Fighting Online Extremism

Digital Disruption: Ending extremists’ misuse of social media platforms to radicalize and recruit new members.

CEP was the first nongovernmental organization to formally call on social media companies, in particular Twitter, to take immediate action to stop extremists from weaponizing their networks. CEP’s primary focus has been on Twitter due to its ‘gateway’ function into extremists’ wider social media networks. Vulnerable individuals are initially exposed to extremist content and extremist recruiters on Twitter’s easily accessible platform. Recruits are then invited to interact with jihadists on other message boards and private messaging platforms...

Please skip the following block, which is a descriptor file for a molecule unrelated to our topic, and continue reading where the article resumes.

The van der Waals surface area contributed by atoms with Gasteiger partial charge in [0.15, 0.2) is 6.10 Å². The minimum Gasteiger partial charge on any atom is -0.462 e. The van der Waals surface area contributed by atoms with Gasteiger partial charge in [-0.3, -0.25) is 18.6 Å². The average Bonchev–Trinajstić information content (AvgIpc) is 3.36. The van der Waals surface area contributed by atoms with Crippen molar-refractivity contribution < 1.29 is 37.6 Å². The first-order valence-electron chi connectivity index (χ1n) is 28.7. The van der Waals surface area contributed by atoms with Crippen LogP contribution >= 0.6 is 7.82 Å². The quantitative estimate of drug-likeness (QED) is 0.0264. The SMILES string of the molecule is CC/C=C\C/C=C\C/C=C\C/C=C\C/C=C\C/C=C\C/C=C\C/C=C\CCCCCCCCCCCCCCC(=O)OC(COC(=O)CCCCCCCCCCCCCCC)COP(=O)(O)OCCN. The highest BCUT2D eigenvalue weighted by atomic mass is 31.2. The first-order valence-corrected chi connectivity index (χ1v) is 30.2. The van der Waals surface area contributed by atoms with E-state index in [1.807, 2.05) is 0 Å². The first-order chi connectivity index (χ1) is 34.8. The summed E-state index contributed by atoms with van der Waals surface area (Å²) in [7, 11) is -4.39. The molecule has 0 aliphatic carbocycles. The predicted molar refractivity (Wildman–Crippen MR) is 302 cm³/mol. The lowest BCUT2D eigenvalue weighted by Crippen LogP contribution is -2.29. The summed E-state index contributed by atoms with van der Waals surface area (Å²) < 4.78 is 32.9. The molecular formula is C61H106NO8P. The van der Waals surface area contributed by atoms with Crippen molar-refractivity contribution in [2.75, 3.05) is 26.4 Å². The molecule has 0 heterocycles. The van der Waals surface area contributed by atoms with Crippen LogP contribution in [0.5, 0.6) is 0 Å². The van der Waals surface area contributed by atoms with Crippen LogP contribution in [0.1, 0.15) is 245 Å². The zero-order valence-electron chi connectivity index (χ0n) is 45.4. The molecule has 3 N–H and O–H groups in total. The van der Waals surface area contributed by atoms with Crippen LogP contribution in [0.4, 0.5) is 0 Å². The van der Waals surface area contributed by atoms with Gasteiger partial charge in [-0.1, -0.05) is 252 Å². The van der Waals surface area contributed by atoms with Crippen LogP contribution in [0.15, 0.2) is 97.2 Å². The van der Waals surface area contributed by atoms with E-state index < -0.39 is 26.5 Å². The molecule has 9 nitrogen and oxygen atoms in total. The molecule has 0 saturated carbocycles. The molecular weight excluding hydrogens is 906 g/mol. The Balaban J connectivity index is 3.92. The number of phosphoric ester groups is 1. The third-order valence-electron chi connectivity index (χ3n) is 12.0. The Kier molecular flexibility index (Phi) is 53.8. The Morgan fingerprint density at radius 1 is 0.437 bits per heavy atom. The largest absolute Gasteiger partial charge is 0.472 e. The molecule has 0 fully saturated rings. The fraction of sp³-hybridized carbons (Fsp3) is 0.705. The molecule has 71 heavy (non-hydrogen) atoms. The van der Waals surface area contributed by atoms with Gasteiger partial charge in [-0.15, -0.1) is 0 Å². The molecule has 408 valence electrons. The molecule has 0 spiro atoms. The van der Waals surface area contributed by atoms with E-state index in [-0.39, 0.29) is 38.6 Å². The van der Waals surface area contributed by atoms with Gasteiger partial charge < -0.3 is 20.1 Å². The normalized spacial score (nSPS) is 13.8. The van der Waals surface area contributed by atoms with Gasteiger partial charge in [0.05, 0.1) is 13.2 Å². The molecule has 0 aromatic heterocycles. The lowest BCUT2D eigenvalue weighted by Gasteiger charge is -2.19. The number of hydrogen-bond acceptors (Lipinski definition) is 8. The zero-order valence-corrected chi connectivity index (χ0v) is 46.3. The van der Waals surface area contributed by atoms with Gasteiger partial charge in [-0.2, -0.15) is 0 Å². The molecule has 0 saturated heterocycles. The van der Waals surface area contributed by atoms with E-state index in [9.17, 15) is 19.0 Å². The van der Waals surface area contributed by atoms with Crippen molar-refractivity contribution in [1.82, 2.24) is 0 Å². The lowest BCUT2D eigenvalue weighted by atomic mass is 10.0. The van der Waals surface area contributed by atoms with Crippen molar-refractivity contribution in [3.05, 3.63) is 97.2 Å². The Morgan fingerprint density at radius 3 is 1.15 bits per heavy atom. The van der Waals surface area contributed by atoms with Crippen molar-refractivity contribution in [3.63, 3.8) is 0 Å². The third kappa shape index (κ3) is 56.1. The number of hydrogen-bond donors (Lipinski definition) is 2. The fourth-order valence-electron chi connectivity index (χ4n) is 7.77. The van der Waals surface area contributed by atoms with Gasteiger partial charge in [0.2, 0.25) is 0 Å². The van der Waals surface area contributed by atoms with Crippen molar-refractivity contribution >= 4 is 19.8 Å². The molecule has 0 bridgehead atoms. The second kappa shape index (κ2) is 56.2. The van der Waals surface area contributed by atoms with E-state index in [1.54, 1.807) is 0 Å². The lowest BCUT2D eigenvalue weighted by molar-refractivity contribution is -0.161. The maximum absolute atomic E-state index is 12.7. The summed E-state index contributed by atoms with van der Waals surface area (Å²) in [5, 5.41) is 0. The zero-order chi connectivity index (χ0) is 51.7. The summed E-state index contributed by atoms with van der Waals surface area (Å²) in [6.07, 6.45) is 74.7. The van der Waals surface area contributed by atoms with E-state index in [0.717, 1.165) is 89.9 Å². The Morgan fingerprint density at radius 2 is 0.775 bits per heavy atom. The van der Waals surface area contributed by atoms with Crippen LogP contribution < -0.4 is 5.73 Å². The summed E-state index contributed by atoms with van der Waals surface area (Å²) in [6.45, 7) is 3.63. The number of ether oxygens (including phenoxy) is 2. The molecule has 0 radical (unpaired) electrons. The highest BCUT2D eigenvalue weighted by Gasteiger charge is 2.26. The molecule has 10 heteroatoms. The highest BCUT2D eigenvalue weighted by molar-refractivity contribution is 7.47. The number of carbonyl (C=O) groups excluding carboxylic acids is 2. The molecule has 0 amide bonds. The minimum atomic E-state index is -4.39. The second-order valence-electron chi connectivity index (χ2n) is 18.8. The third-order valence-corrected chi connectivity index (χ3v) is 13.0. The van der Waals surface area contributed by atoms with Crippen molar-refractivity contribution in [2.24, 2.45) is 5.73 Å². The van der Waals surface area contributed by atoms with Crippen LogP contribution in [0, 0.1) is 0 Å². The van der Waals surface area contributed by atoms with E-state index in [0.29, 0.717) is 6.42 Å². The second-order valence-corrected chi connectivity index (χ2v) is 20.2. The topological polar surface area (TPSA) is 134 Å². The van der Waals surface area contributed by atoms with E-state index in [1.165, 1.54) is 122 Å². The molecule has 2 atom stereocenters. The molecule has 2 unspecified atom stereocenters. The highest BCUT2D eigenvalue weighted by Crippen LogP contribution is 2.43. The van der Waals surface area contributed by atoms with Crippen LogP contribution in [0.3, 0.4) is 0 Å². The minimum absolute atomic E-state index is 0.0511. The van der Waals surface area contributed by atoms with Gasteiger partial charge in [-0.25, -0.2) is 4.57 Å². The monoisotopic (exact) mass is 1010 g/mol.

Daily Eye on Extremism

September 28, 2016